Every night from age 6 to age 23 I listened to the radio as I went to sleep.
I swung silent punches through Vegas boxing matches on BBC R5. I knew all the words to Caesar’s catchy theme tune on TalkSport. I had nightmares after listening to murder stories on LBC.
The beautiful thing about radio is the connection between listener and presenter. The best make it feel personal. They’re talking only to you.
But this was a concern in the 1930s and 40s:
Thinkers who pondered broadcasting were attentive to the potential for interchange within large scale communication… Many were fascinated and alarmed by radio’s apparent intimacy, its penetration of private spaces, and its ability to stage dialogues and personal relationships with listeners. The question was often less how radio amassed audiences than how it individualised them.
Radio was dangerous. Same criticisms came later for TV, computers and smartphones. It’s sad to sneer at these concerns. Radio was dangerous because of its power to reach into the mind of the listener and speak to their soul.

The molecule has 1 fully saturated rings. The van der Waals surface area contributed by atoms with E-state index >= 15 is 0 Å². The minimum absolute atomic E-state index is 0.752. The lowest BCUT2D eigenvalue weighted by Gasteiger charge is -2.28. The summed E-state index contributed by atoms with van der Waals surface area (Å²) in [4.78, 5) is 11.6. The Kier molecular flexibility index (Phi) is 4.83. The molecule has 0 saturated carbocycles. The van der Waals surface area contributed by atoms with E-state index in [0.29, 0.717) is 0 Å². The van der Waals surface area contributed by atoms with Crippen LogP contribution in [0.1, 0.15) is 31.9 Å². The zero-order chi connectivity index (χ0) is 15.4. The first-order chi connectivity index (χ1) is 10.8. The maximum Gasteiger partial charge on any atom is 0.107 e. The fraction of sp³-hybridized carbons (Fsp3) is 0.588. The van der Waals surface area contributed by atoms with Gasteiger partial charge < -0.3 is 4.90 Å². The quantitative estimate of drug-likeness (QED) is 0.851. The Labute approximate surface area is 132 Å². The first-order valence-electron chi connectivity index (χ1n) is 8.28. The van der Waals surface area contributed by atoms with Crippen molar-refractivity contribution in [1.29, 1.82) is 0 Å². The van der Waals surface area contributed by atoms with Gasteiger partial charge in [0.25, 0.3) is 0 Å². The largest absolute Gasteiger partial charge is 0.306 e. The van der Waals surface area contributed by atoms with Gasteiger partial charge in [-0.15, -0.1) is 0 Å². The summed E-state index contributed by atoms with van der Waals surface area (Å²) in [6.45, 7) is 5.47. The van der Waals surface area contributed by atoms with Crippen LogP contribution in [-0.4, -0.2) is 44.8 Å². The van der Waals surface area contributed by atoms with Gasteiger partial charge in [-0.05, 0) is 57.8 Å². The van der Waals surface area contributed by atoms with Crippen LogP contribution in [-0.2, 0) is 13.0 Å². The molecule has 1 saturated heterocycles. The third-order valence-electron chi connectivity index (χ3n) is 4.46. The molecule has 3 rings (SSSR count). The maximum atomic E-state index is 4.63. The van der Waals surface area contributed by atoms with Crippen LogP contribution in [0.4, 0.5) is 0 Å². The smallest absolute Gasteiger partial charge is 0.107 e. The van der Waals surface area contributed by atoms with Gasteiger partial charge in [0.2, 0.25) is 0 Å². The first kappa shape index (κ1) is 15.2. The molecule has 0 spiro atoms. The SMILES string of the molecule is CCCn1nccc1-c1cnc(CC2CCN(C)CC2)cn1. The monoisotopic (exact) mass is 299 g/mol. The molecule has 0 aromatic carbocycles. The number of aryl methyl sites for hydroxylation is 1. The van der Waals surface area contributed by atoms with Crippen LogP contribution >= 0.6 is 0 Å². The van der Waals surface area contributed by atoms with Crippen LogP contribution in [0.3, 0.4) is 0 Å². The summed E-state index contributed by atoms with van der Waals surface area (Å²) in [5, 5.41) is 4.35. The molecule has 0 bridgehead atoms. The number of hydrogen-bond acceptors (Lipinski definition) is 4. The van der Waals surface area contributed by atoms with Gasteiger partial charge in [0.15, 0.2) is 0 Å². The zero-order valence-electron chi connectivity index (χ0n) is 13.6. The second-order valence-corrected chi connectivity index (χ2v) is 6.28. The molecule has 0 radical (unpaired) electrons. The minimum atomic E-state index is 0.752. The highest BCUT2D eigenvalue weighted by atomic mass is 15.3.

So I’ve started some experiments with podcasting (digital radio, it’s the same thing). Nothing consistently great so far but the feeling of connection, of rawness, of direct emotion – that is what you can feel in the best moments. That’s the power, that’s the danger. That’s real radio.
Quote: Peters, J.D. (1996), ‘Institutional sources of intellectual poverty in communication research’, Communication Research 13(4): 527-559, found in Napoli, P.M. (2010), ‘Revisiting ‘mass communication’ and the ‘work’ of the audience in the new media environment’, Media, Culture & Society 32(3) 505-516.
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